Independent assurance will make bank capital numbers more credible

Iain Coke
Not everyone will welcome assurance on capital ratios (Source: Getty)
Capital ratios are the best indicator we have of a bank’s strength and resilience – and yet they are currently unaudited.

Banks’ half-year results, published last week, showed that these ratios not only remain crucial for investors but are also used by management to drive business decisions. Return on risk-weighted assets has become a prominent measure of success for banks, which are under increasing pressure to make money while protecting depositors. The need to get capital ratios right is reinforced by the new Senior Managers Regime, which will make executives and non-executives more personally accountable. The new criminal penalties and “guilty until proven innocent” approach are focusing minds across key functions in banks.

In other countries, requirements for independent scrutiny of capital information have evolved patchily: some have publicly-available assurance reports, some only inform regulators, and some have none whatsoever. However, given the size and importance of the UK banking sector – and the systemic risk posed to global markets – credibility and reliability are crucial for British institutions. In 2014, the Prudential Regulation Authority asked us to consider how independent assurance might be applied to bank capital information.

There are several ways banks can calculate how much capital they need to remain safe. They could use a standardised approach, where risk weightings are set by regulators. Or they can use Internal Ratings Based (IRB) approaches, which use sophisticated models designed by the banks themselves based on how they manage different risks. Both approaches require extensive judgement by management and huge amounts of data. Independent assurance could help ensure that the data used are reliable, appropriate and properly chosen. It would also examine the framework around management decision-making and the governance applied when making key judgements.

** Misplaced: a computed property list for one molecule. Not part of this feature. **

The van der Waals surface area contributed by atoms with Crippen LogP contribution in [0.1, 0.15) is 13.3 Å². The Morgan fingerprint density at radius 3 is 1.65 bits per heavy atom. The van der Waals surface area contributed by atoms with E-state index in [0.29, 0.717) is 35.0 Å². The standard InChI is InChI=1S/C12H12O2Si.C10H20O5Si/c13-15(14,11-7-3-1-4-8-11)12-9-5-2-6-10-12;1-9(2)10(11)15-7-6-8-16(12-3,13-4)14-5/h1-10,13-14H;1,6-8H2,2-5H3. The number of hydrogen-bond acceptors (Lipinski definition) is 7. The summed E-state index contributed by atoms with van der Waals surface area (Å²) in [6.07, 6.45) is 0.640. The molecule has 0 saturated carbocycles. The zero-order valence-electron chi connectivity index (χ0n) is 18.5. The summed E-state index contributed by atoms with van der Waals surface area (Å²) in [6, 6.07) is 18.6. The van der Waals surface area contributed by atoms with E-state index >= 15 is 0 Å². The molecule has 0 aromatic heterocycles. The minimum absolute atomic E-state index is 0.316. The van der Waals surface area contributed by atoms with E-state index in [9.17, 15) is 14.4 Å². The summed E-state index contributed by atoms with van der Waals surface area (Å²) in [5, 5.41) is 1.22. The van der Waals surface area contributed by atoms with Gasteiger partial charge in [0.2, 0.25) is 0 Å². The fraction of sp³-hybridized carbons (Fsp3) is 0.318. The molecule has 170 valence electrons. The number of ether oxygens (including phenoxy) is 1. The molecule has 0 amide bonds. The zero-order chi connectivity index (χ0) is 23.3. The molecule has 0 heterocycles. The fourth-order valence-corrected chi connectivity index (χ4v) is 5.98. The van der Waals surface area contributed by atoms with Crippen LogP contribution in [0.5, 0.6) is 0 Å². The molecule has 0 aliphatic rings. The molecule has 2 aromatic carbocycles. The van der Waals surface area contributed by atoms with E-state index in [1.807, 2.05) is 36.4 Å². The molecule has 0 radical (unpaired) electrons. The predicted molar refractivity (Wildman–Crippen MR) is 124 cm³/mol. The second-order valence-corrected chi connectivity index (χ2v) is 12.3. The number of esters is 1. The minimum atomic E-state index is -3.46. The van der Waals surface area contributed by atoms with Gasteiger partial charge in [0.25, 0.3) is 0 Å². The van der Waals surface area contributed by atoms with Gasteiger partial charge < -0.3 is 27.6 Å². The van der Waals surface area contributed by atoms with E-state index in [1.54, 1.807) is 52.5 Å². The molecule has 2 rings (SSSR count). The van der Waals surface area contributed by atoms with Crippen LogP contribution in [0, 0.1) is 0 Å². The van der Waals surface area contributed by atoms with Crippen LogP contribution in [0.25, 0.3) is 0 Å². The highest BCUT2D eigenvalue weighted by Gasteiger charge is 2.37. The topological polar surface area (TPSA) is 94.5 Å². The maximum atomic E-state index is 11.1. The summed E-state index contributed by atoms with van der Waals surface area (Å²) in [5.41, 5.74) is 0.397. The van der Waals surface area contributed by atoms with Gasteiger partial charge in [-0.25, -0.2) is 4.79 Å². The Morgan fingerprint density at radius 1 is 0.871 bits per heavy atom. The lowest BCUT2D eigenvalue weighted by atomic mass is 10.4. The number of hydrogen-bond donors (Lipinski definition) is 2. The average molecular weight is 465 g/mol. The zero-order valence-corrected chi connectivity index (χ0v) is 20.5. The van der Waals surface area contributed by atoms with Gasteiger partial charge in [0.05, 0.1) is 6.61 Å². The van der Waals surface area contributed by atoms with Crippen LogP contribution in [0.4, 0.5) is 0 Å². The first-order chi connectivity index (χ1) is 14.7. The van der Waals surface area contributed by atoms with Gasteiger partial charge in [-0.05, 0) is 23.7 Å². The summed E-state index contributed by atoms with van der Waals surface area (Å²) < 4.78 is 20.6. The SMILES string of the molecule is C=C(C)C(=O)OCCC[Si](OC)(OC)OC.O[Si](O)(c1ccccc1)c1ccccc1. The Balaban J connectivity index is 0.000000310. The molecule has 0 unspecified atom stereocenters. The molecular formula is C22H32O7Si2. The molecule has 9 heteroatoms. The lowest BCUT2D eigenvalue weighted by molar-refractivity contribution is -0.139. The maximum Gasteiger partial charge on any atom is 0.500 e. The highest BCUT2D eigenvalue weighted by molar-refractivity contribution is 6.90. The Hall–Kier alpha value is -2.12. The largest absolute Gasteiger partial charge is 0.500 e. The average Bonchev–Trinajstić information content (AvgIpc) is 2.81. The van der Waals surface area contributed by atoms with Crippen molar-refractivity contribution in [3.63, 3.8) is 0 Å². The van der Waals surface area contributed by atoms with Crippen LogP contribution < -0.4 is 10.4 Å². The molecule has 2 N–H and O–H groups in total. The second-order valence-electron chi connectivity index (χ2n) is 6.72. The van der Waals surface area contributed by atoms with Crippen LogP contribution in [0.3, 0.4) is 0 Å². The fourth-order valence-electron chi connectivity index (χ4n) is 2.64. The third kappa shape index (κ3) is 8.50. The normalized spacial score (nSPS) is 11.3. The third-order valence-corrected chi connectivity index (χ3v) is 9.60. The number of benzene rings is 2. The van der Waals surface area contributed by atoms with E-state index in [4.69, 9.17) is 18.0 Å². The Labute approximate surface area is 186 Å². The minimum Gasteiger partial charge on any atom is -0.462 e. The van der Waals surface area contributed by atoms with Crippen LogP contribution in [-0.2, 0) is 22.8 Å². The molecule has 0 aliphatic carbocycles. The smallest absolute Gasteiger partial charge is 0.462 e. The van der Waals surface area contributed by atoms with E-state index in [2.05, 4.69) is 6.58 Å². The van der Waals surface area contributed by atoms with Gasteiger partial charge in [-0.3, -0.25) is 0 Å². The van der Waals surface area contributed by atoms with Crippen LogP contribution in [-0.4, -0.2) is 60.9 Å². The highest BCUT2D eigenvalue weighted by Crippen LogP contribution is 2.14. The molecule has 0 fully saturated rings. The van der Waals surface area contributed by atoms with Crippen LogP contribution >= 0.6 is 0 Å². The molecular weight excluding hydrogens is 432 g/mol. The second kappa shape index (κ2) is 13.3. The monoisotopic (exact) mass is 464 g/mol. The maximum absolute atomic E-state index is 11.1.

The financial crisis bailouts, and the increased use of contingent convertible debt (which converts from debt to equity if capital falls below a set level), mean greater focus on the capital numbers published alongside audited financial statements. This risks creating an expectation gap for society: what may be a bank’s most looked-at indicator is not audited.

ICAEW has issued a paper looking at how we can make audit of these figures a reality. We are asking stakeholders – from bank audit committee chairs to anyone who owns a bank account – what sort of assurance they need. Responses are invited by 16 October; we will then develop guidance on how to do this.

As optimism returns to the City, we must ensure it is built on strong foundations. Assurance would both add credibility to the information banks produce for regulators and investors, and increase public confidence in the regulatory system – at a time when trust in banks remains low.

Not everyone will welcome assurance on capital ratios. Banks face more cost pressures and the cost of assurance is likely to be significant – particularly for complex banks using thousands of internal models. However, that cost is small when set against the price of getting this wrong, both for individual bankers under the new penalty regime and for society if banks had to be bailed out again.